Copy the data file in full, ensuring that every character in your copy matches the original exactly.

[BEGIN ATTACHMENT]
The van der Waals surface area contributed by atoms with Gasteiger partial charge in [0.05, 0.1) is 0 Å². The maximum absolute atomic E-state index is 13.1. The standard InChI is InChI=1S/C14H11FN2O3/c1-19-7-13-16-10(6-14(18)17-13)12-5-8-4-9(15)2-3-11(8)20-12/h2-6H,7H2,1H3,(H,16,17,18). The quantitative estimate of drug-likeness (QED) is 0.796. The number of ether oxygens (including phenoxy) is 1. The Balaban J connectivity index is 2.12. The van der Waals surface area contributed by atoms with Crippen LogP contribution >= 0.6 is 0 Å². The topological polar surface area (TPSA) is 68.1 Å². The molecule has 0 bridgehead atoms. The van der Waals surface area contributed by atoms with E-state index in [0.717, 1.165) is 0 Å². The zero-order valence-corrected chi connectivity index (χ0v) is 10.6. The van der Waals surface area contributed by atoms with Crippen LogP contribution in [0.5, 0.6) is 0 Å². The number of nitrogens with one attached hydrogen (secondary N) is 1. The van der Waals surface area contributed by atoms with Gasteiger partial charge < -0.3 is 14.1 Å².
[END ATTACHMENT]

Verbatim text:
The van der Waals surface area contributed by atoms with Gasteiger partial charge in [0.05, 0.1) is 0 Å². The maximum absolute atomic E-state index is 13.1. The standard InChI is InChI=1S/C14H11FN2O3/c1-19-7-13-16-10(6-14(18)17-13)12-5-8-4-9(15)2-3-11(8)20-12/h2-6H,7H2,1H3,(H,16,17,18). The quantitative estimate of drug-likeness (QED) is 0.796. The number of ether oxygens (including phenoxy) is 1. The Balaban J connectivity index is 2.12. The van der Waals surface area contributed by atoms with Crippen LogP contribution >= 0.6 is 0 Å². The topological polar surface area (TPSA) is 68.1 Å². The molecule has 0 bridgehead atoms. The van der Waals surface area contributed by atoms with E-state index in [0.717, 1.165) is 0 Å². The zero-order valence-corrected chi connectivity index (χ0v) is 10.6. The van der Waals surface area contributed by atoms with Crippen LogP contribution in [0.5, 0.6) is 0 Å². The number of nitrogens with one attached hydrogen (secondary N) is 1. The van der Waals surface area contributed by atoms with Gasteiger partial charge < -0.3 is 14.1 Å².